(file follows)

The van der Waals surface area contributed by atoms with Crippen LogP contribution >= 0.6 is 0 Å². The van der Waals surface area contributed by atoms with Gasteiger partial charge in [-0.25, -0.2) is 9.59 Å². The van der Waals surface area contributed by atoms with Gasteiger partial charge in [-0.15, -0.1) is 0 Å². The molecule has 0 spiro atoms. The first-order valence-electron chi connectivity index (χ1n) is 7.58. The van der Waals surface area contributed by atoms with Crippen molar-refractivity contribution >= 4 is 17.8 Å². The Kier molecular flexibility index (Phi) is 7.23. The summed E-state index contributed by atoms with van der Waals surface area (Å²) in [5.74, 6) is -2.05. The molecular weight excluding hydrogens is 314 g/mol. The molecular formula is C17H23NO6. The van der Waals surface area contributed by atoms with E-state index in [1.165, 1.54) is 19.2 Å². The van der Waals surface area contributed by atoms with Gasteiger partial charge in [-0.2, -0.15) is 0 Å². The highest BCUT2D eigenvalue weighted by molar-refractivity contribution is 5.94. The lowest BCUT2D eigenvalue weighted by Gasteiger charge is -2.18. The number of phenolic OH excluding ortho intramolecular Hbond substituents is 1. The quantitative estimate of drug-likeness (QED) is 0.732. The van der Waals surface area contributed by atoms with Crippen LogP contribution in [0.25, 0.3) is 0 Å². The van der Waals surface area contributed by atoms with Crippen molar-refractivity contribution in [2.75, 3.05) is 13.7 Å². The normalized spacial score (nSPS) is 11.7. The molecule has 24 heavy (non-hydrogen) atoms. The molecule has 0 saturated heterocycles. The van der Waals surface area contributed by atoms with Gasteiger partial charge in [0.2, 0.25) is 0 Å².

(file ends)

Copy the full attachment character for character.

The van der Waals surface area contributed by atoms with Crippen LogP contribution >= 0.6 is 0 Å². The van der Waals surface area contributed by atoms with Gasteiger partial charge in [-0.25, -0.2) is 9.59 Å². The van der Waals surface area contributed by atoms with Gasteiger partial charge in [-0.15, -0.1) is 0 Å². The molecule has 0 spiro atoms. The first-order valence-electron chi connectivity index (χ1n) is 7.58. The van der Waals surface area contributed by atoms with Crippen molar-refractivity contribution >= 4 is 17.8 Å². The Kier molecular flexibility index (Phi) is 7.23. The summed E-state index contributed by atoms with van der Waals surface area (Å²) in [5.74, 6) is -2.05. The molecular weight excluding hydrogens is 314 g/mol. The molecular formula is C17H23NO6. The van der Waals surface area contributed by atoms with E-state index in [1.165, 1.54) is 19.2 Å². The van der Waals surface area contributed by atoms with Gasteiger partial charge in [-0.2, -0.15) is 0 Å². The highest BCUT2D eigenvalue weighted by molar-refractivity contribution is 5.94. The lowest BCUT2D eigenvalue weighted by Gasteiger charge is -2.18. The number of phenolic OH excluding ortho intramolecular Hbond substituents is 1. The quantitative estimate of drug-likeness (QED) is 0.732. The van der Waals surface area contributed by atoms with Crippen LogP contribution in [0.25, 0.3) is 0 Å². The van der Waals surface area contributed by atoms with Crippen molar-refractivity contribution in [2.75, 3.05) is 13.7 Å². The normalized spacial score (nSPS) is 11.7. The molecule has 24 heavy (non-hydrogen) atoms. The molecule has 0 saturated heterocycles. The van der Waals surface area contributed by atoms with Gasteiger partial charge in [0.2, 0.25) is 0 Å².